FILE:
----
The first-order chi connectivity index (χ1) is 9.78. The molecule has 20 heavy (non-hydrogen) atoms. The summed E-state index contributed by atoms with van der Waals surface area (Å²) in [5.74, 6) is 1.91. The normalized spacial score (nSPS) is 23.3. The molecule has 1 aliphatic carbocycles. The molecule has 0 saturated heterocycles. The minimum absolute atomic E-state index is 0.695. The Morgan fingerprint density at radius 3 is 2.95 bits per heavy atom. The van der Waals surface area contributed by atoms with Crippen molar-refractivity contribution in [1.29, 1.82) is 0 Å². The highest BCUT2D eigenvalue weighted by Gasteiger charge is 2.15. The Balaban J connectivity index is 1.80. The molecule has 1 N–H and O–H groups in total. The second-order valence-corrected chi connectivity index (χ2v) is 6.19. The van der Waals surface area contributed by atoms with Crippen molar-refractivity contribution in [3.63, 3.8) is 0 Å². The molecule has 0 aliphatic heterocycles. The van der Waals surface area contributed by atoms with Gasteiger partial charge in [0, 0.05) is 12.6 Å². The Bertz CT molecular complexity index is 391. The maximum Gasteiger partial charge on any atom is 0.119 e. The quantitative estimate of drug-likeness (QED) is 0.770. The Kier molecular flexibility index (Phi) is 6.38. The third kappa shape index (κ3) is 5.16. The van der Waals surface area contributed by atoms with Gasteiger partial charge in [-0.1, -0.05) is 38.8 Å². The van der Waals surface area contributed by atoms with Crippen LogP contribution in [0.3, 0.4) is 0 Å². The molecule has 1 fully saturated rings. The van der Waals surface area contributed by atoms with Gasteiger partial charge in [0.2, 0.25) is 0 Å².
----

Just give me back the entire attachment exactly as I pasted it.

The first-order chi connectivity index (χ1) is 9.78. The molecule has 20 heavy (non-hydrogen) atoms. The summed E-state index contributed by atoms with van der Waals surface area (Å²) in [5.74, 6) is 1.91. The normalized spacial score (nSPS) is 23.3. The molecule has 1 aliphatic carbocycles. The molecule has 0 saturated heterocycles. The minimum absolute atomic E-state index is 0.695. The Morgan fingerprint density at radius 3 is 2.95 bits per heavy atom. The van der Waals surface area contributed by atoms with Crippen molar-refractivity contribution in [1.29, 1.82) is 0 Å². The highest BCUT2D eigenvalue weighted by Gasteiger charge is 2.15. The Balaban J connectivity index is 1.80. The molecule has 1 N–H and O–H groups in total. The second-order valence-corrected chi connectivity index (χ2v) is 6.19. The van der Waals surface area contributed by atoms with Crippen molar-refractivity contribution in [3.63, 3.8) is 0 Å². The molecule has 0 aliphatic heterocycles. The van der Waals surface area contributed by atoms with Gasteiger partial charge in [0, 0.05) is 12.6 Å². The Bertz CT molecular complexity index is 391. The maximum Gasteiger partial charge on any atom is 0.119 e. The quantitative estimate of drug-likeness (QED) is 0.770. The Kier molecular flexibility index (Phi) is 6.38. The third kappa shape index (κ3) is 5.16. The van der Waals surface area contributed by atoms with Gasteiger partial charge in [-0.1, -0.05) is 38.8 Å². The van der Waals surface area contributed by atoms with Crippen LogP contribution in [0.3, 0.4) is 0 Å². The molecule has 1 fully saturated rings. The van der Waals surface area contributed by atoms with Gasteiger partial charge in [0.2, 0.25) is 0 Å².